When you’re the best pitcher in the best starting rotation in the majors, you better act like it. Corey Kluber is, and does.
With the exception of the two perennial MVP candidates on the left side of their infield, the Indians this year have basically gone into default mode at most of the other positions. Please excuse their potted plants.
If you have enough pitching, you can cut some corners in other areas of the roster. That seems to be the theory the Indians intend to test in Pitch-fest 2019. Who knows? They might just be able to pull it off.
The Indians are going to sink or swim with their brothers in arms. Their flotation device will be their rotation device. The message to all comers is blunt: “We don’t care how stacked your lineup is, or how meager ours looks. We’ve got better starting pitching than you, so on most days we’ll be better than you. Deal with it.”
Who was it that said, “It ain’t bragging if you can do it”?
Yep. Dizzy Dean.
Pitchers know how important they are. So do the wise guys in Vegas.
The first thing those who set the odds for every Major League Baseball game check before setting those odds is not who’s playing left field, or first base. They check who’s pitching.
If it’s Kluber, the team Kluber pitches for gets the nod that day. Why? Because he’s the best pitcher in the best rotation in the majors.
You can bet on it.
The Indians are counting on it.
Kluber, who over the last five years has averaged 32 starts per year and nearly a Cy Young Award every other year, will be on the mound today when the Indians open the championship season by foolishly playing a game of ball in Ice Station Minneapolis.
Ski masks and hand warmers aside, this is the time of year when traditionally the pitchers are ahead of the hitters. That doesn’t apply to Kluber, however, because he’s traditionally ahead of the hitters all season long. Whether it’s 32 degrees in April, 85 degrees in July, or 45 degrees in September. Doesn’t matter.
Every fifth day, Kluber starts a game, spins a gem, then spends four days prepping to do it again.
He’s a manager’s dream because he makes all his starts, he pitches better than anyone in most of them, wins more games than most pitchers and makes fewer waves than anyone.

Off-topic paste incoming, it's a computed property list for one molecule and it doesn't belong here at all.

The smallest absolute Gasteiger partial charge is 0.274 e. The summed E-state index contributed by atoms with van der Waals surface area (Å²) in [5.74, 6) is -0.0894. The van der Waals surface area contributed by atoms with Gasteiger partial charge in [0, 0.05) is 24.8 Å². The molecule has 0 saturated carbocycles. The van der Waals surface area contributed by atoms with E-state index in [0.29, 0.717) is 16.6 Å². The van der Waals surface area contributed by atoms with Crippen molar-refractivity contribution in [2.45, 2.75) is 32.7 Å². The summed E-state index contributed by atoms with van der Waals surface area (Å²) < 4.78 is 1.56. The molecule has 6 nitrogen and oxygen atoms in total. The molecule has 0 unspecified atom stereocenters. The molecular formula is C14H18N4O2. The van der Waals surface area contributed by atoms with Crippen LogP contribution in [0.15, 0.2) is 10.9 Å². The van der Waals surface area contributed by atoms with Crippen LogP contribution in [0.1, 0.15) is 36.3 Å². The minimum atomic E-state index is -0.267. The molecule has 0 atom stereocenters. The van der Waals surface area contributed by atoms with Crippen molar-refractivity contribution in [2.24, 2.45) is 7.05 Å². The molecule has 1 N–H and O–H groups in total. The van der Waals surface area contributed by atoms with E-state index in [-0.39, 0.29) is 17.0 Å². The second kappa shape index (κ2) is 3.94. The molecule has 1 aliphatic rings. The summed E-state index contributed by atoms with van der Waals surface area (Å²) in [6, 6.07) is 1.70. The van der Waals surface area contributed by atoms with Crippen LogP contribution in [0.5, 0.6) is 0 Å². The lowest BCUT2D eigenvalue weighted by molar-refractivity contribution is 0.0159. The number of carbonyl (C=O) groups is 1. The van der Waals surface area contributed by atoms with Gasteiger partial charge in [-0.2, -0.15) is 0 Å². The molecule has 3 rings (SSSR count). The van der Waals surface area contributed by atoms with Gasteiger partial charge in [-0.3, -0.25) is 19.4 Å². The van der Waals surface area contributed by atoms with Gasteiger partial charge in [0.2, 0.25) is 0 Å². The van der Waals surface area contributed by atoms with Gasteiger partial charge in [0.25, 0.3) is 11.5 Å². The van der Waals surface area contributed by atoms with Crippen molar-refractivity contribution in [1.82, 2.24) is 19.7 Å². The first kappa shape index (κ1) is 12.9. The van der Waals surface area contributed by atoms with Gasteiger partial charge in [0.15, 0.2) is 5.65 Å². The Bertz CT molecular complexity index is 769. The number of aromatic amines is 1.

Don’t underestimate that last quality.
Managers value that, too.
You would never, for example, see Kluber tweeting — tweeting? Does he even have an account? — that he had a better year than some other pitcher.
Trevor Bauer last year tweeted that he had a better year than Kluber. That would be kind of a big deal if Kluber was on another team. But Kluber is not only Bauer’s teammate, he pitches the day before Bauer throughout the season.
So it was a bigger deal than most, and Kluber reacted the way Kluber reacts to all such nonsense.
He ignored it. At least publicly.
That’s how Kluber rolls. Unlike Bauer, as an off-the-field or between-starts news generator, Kluber is about as controversial as a jar of mayonnaise. He speaks in a tone that would have to rally to be considered a monotone. He smiles about as often as he gives up a hit.
He’s the picture of professionalism, which his employers love, for obvious reasons. If the most professional player on your team is the utility infielder, you’ve got nothing. If the most professional player on the team is the best pitcher on the best starting rotation in the majors, you’ve got a chance.
The irony, of course, is that Kluber, the most unassuming member of the rotation, gets noticed more than the other four, a couple of whom actively seek the bright lights.
In a sport and a culture that are exploding with hot takes, loud noises, dimwits and way too much shouting and pointing, Kluber Klubes quietly along in metronomic magnificence.
He effortlessly flaunts his excellence every fifth day. Start after start, month after month, year after year, he makes world-class pitching look easy.
Thus, it was an easy choice for Terry Francona to pick his opening day starter. A no-brainer, really.
There could be Cy Young Awards in the future of any of the other four pitchers in the rotation. But opening day belongs to Kluber, who responded in his typical loose cannon, shoot-from-the hip fashion when he told reporters, “We have five guys who could pitch opening day.”
There he goes, shooting off his mouth again.
Kluber’s low-key approach, low-maintenance personality and even lower earned run average make him an easy player to take for granted. Francona doesn’t. He tells young pitchers to try to emulate Kluber’s work ethic.
Because there’s nothing more professional than Kluber being Kluber.
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